Public opinion of banks appears to be dwindling according to an April survey, as the industry struggles to contain the collapse of several high-profile financial institutions in recent months.
A Gallup poll conducted across the United States in April with at least a thousand respondents revealed that 48% of them said that they were concerned about their money in the bank, with almost 20% who indicated they were “very concerned.”
Concern over banking safety question: Gallup
It should be noted however that the poll was conducted after the collapse of Silicon Valley Bank and Signature Bank, but before First Republic Bank failed in late April.
Republicans, lower-income adults and those without a college degree are more worried than their counterparts about the safety of their money in banks or other financial institutions. https://t.co/qhaQqu3mW6
– GallupNews (@GallupNews) May 7, 2023
Gallup concluded that the level of worry was on a par with that measured during the last bank-induced financial crisis in 2008 “when financial institutions previously believed to be “too big to fail” collapsed.”
“The latest readings are similar to those in 2008. In September of that year, shortly after the collapse of Lehman Brothers, which remains the largest bankruptcy filing in U.S. history.”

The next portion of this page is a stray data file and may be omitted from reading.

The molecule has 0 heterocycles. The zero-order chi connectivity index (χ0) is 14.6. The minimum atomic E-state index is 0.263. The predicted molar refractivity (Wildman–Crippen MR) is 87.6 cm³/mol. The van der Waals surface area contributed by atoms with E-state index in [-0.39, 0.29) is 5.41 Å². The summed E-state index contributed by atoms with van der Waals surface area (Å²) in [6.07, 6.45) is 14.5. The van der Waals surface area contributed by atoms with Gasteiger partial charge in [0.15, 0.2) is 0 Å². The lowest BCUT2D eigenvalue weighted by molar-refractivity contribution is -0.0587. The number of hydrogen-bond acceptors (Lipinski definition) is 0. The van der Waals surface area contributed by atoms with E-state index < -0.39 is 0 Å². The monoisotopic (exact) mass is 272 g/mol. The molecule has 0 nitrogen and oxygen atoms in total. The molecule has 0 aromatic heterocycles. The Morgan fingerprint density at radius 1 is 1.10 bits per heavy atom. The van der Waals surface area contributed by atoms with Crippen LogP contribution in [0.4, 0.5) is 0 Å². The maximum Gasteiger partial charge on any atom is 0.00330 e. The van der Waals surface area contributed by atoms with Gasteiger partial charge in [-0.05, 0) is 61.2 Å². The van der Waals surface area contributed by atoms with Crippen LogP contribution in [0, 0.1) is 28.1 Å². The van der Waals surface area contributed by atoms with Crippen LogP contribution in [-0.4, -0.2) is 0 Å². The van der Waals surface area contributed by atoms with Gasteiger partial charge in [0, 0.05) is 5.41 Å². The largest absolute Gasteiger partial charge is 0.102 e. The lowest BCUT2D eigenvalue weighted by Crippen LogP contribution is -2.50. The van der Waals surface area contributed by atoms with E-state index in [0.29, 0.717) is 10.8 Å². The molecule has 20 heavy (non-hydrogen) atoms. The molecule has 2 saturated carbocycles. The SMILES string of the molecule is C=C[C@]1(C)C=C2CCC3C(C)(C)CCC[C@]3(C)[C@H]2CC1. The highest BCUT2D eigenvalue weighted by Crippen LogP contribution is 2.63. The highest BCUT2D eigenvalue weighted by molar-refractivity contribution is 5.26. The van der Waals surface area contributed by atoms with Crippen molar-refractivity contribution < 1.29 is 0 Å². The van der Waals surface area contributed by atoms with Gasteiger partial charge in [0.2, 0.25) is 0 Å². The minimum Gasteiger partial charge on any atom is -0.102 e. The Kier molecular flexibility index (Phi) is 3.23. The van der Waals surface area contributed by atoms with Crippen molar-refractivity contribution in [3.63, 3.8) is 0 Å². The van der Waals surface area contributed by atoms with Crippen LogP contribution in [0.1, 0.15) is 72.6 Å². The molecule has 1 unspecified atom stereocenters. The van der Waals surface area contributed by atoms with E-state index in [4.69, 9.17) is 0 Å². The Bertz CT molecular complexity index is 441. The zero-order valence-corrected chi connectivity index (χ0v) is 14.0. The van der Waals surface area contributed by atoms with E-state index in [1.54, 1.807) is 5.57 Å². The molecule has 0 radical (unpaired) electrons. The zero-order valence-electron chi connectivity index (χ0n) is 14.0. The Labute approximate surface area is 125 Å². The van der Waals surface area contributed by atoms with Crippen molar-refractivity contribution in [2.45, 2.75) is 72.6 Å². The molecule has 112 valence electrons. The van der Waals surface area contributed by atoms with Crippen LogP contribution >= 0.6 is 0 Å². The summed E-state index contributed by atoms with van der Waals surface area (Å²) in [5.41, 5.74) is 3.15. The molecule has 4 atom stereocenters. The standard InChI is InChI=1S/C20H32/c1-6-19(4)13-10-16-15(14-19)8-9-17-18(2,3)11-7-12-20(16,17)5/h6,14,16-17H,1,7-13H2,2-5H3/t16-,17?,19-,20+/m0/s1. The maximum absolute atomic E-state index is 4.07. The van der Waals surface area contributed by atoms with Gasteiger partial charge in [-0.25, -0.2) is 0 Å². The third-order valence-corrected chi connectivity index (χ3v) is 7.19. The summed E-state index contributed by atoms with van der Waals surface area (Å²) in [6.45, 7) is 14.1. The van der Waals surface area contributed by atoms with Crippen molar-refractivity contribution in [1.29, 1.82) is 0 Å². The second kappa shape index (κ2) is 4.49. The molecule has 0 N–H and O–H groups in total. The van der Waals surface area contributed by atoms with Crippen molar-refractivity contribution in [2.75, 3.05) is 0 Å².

186 American banks at risk
Meanwhile, experts at the Hoover Institution think-tank postulate that if half of uninsured savers withdrew all of their cash, 186 American banks would be at “potential risk of impairment.”
These banks have total assets of $300 billion but represent less than 5% of the estimated 4,135 FDIC (Federal Deposit Insurance Corporation) insured commercial banks in the United States.
Furthermore, according to reports, California-based PacWest, Arizona’s Western Alliance, and Memphis-based First Horizon Banks hang in the balance following a share price slump last week.
Related:Banking crisis: What does it mean for crypto?
A more damning report emerged from the UK’s Telegraph earlier this month suggesting that half of the banks in America could be insolvent.
It cited research published in April by Stanford University banking expert, Professor Amit Seru, who estimated that more than 2,315 U.S. banks are currently sitting on assets worth less than their liabilities.
“The U.S. banking system’s market value of assets is $2.2 trillion lower than suggested by their book value of assets accounting for loan portfolios held to maturity,” he said.
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